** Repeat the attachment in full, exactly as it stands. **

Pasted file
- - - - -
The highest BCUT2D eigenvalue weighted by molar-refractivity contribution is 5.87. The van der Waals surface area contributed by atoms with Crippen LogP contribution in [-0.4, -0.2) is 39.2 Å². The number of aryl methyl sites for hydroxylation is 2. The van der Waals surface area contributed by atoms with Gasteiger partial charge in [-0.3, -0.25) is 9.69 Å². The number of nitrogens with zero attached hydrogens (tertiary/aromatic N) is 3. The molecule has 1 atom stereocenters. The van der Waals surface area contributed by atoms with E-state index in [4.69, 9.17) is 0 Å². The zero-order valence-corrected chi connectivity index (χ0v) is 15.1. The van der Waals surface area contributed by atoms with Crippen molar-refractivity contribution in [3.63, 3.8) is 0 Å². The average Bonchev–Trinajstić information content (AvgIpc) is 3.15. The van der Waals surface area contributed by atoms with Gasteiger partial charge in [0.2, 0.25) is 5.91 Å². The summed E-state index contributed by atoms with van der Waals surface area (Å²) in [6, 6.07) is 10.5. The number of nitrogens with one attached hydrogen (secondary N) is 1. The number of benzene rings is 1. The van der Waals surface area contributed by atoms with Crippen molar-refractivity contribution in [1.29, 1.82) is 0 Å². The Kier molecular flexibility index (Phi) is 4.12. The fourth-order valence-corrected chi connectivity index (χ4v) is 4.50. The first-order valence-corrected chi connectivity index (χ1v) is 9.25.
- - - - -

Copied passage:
The highest BCUT2D eigenvalue weighted by molar-refractivity contribution is 5.87. The van der Waals surface area contributed by atoms with Crippen LogP contribution in [-0.4, -0.2) is 39.2 Å². The number of aryl methyl sites for hydroxylation is 2. The van der Waals surface area contributed by atoms with Gasteiger partial charge in [-0.3, -0.25) is 9.69 Å². The number of nitrogens with zero attached hydrogens (tertiary/aromatic N) is 3. The molecule has 1 atom stereocenters. The van der Waals surface area contributed by atoms with E-state index in [4.69, 9.17) is 0 Å². The zero-order valence-corrected chi connectivity index (χ0v) is 15.1. The van der Waals surface area contributed by atoms with Crippen molar-refractivity contribution in [3.63, 3.8) is 0 Å². The average Bonchev–Trinajstić information content (AvgIpc) is 3.15. The van der Waals surface area contributed by atoms with Gasteiger partial charge in [0.2, 0.25) is 5.91 Å². The summed E-state index contributed by atoms with van der Waals surface area (Å²) in [6, 6.07) is 10.5. The number of nitrogens with one attached hydrogen (secondary N) is 1. The number of benzene rings is 1. The van der Waals surface area contributed by atoms with Crippen molar-refractivity contribution in [1.29, 1.82) is 0 Å². The Kier molecular flexibility index (Phi) is 4.12. The fourth-order valence-corrected chi connectivity index (χ4v) is 4.50. The first-order valence-corrected chi connectivity index (χ1v) is 9.25.